Some stream scientists take a deep dive into the complexities of specific freshwater systems, while others prefer a broad view of entire ecosystems or continents. Charles (Chuck) Hawkins, from Utah State University’s Department of Watershed Sciences, spends his time working in critical territory between the two approaches, a research space he uses to connect data and ideas, refine models and advance aquatic science—enough to have earned the prestigious Award of Excellence from the Society for Freshwater Science (SFS) for 2021.
With almost four decades at USU under his belt, Hawkins’ research encompasses the gamut, from fundamental ecology (how mayflies interact with algae) to continental-scale questions (predicting how different freshwater ecosystems will respond to climate change). He moves easily from the big-picture (how to define stream health) to very specific research questions (how much salt can caddisflies tolerate?).
Hawkins also keeps a critical eye on the research field as a whole, working to identify assumptions that serve as the foundation of both basic and applied science, and urging his colleagues, his students and himself to systematically examine and tighten those assumptions, a reason specifically cited for receiving the SFS award.
“His research has not only increased our mechanistic understanding of the causes of ecologic patterns, but also enhanced our ability to make accurate assessments of ecological conditions,” said representatives from SFS about the award. “This approach is epitomized by his work to further develop the reference condition concept and models that predict biologic and physiochemical reference conditions from causative factors.”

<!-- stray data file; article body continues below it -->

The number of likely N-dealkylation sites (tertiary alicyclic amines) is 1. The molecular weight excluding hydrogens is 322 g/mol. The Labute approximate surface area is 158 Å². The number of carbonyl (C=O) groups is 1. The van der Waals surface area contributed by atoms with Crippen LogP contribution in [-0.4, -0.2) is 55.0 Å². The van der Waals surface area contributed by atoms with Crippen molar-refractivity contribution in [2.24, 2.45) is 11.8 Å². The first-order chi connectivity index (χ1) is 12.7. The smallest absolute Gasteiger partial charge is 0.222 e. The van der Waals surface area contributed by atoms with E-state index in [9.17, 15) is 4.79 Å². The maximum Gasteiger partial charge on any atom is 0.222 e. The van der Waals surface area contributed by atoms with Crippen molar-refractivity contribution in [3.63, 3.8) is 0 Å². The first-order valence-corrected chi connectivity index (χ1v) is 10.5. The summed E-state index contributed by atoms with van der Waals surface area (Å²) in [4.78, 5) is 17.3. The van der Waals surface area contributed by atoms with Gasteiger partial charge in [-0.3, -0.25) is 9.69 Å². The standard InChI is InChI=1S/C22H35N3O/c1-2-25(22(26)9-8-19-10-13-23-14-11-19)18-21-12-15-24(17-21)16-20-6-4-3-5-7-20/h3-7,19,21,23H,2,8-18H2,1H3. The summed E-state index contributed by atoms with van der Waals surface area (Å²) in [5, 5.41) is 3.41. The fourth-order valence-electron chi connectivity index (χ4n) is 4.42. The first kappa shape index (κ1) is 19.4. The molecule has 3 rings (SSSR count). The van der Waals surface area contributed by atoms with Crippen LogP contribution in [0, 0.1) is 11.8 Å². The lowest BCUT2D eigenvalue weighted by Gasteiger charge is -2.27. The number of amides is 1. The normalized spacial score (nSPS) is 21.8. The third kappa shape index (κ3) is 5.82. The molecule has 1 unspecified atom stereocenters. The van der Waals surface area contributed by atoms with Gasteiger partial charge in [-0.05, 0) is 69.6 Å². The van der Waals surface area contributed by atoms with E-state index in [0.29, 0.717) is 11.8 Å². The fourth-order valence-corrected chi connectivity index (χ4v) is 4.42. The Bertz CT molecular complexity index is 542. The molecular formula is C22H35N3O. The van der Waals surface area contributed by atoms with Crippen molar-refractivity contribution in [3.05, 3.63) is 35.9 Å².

Especially outstanding is Hawkins’ push within the bioassessment community to better isolate the effects of human-caused changes to aquatic ecosystems from those caused by natural differences in environmental conditions. Doing so is important because of the continued harm that can build if streams are misdiagnosed as healthy, and the money that can be wasted trying to restore streams that have been misdiagnosed as degraded. This work has led to a paradigm shift in the field that has improved the accuracy and precision of ecological assessments.
Hawkins’ strategy toward research is an interdisciplinary one, and he regularly collaborates with climate scientists, hydrologists, geologists, geomorphologists, toxicologists, statisticians and modelers at USU and far beyond. Hawkins has intentionally sought collaborations with state and federal agencies to develop and refine methods they can use to more accurately measure stream health and effectively communicate technical information about those assessments to the public.
He directs or co-directs both the Western Center for Monitoring and Assessment of Freshwater Ecosystems and the USU/BLM National Aquatic Monitoring Center which help management agencies develop and apply scientifically sound methods for monitoring and assessing the condition of aquatic resources.
The Award of Excellence from SFS is awarded annually to a single recipient for outstanding, life-long contributions to freshwater science.